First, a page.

·Leisure-time physical activity, even of moderate levels, showed protective effects against dementia, whereas smoking elevated the risk of Alzheimer’s disease (the most common form of dementia).

·Moderate alcohol consumption tended to be protective against cognitive decline and dementia, but non-drinkers and frequent drinkers exhibited a higher risk for dementia and cognitive impairment.

·Midlife obesity had an adverse effect on cognitive function in later life.

·Analysis showed vegetable and fish consumption to be of benefit, whereas, persons consuming a diet high in saturated fat had an increased dementia risk.

However, besides these dietary factors, there are also other lifestyle factors that researchers have found important to maintain cognitive health as we age, said Dr Tucker.

“Things like keeping your mind active, continuing to work, and keeping a positive attitude can also help delay cognitive decline. So, being under stress and having a lot of concerns can take a toll on you as well,” she noted.

In a 2009 study that assessed the association between food insecurity and lower cognitive performance in 1,300 Puerto Rican adults in Massachusetts, Dr Tucker and a team of researchers also studied the interaction between stress and nutrition.

“When you have more stress in your life, your requirements for vitamins are even higher. And so it is even more important for people under high stress to have a good diet – because the processes in the body that are activated (under stress) need to be controlled with vitamins and antioxidants,” she explained.

Unfortunately, most of the time, the last thing on these people’s minds is eating well.

“That’s another reason why stress is harmful,” said Dr Tucker. “It has an effect directly on the body in terms of its utilisation of nutrients, and it also affects people because they tend not to eat as well,” she elaborated.

Education appears to count, too. “We don’t know completely why, but individuals with higher education tend to retain their cognitive function better when they age,” said Tucker. “It may be because people with higher education continue to be actively learning, and tend to have better diets as well,” she reasoned.

It’s a combination
With a reported 63,000 patients with dementia living in the country, and the Health Ministry’s expectation that this number is to double in 10 years, prevention is one of the important things we should look into.

The good news is, we don’t have to be nutritionists, PhD holders, or Zen masters to improve our chances at retaining our mental capabilities as we age, as any effort in the right direction counts.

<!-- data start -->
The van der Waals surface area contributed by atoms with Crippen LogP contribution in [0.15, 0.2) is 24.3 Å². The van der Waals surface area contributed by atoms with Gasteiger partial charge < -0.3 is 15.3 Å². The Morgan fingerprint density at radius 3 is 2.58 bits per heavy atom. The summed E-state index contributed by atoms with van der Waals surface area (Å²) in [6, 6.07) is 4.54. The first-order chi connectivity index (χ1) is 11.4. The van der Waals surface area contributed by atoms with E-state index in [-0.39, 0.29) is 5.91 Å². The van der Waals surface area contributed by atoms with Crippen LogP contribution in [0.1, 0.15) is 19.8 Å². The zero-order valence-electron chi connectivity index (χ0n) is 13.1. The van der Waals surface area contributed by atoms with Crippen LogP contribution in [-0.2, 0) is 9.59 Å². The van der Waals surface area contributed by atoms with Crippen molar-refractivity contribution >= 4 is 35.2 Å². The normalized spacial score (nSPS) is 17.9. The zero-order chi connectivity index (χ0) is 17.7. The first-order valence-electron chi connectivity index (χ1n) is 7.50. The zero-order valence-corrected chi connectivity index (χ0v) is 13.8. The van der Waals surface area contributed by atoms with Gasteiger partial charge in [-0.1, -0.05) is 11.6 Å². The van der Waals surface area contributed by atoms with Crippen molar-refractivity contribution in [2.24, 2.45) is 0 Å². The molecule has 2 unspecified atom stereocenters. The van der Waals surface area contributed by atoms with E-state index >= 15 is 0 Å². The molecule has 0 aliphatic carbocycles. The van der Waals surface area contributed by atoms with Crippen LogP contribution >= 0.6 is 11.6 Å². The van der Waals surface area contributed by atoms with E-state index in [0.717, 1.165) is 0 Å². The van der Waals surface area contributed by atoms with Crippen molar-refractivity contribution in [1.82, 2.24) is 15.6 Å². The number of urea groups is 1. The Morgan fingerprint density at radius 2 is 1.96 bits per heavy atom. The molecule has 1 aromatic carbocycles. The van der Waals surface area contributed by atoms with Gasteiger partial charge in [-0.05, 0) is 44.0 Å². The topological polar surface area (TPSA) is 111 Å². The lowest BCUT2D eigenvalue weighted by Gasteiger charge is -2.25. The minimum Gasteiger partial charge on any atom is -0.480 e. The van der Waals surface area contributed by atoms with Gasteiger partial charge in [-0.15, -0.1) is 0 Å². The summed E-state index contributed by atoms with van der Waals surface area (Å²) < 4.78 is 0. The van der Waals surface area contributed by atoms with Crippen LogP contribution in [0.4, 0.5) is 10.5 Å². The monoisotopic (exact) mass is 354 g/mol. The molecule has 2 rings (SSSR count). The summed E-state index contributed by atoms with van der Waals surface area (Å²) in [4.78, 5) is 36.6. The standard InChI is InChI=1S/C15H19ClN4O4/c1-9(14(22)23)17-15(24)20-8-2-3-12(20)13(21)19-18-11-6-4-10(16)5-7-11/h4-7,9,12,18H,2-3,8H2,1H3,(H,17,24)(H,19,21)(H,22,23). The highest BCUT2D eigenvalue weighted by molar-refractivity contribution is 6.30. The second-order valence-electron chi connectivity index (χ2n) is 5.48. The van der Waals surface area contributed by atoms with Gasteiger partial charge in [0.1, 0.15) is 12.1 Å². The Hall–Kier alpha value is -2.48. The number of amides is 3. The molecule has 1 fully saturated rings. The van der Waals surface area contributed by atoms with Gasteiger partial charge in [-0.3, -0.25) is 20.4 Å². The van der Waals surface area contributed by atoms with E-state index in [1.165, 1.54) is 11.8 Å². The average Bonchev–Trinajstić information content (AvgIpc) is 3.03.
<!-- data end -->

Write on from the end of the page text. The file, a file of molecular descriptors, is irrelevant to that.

This is because when researchers take into account all the promising results of separate studies done on diet, exercises and activities that build mental muscles, the evidence remains largely non-conclusive for any single factor.

They do, however, suggest what we have observed so far: that like any chronic condition, following a healthy lifestyle with a good quality diet, physical activity and social engagement can delay cognitive decline, Dr Tucker concluded.

The next step, then, is to find out how these measures can be tailored to fit current society needs. “More research is needed to develop effective interventions,” she said.

SOURCES FOOD sources of nutrients that may help cognitive decline:
Omega-3 fatty acids
Fatty fish (like salmon, mackarel, anchovies and sardines)
Vitamin B6
Organ meats, fortified cereals, fortified soy products
Vitamin B12
Fish, poultry, meat, fortified cereals
Folate (Folic acid)
Dark, leafy vegetables; enriched and whole grain breads; fortified cereals
Vitamin C
Raw guava, red pepper, kiwi fruit, orange, green pepper, brussels sprouts, strawberries, papaya
Vitamin E
Fortified cereals, sunflower seeds, almonds, peanut butter, vegetable oils
Carrot juice, pumpkin, sweet potato, spinach
1. Food sources for Vitamins and Minerals, WebMD.com
2. Food sources of Selected Nutrients, Dietary Guidelines for Americans 2005, USDA.gov.
3. USDA National Nutrient Database for Standard Reference, Release 22 Nutrient Lists, US Department of Agriculture Food and Information center.
 Above article is extracted from the star online dated 20th Feb 2011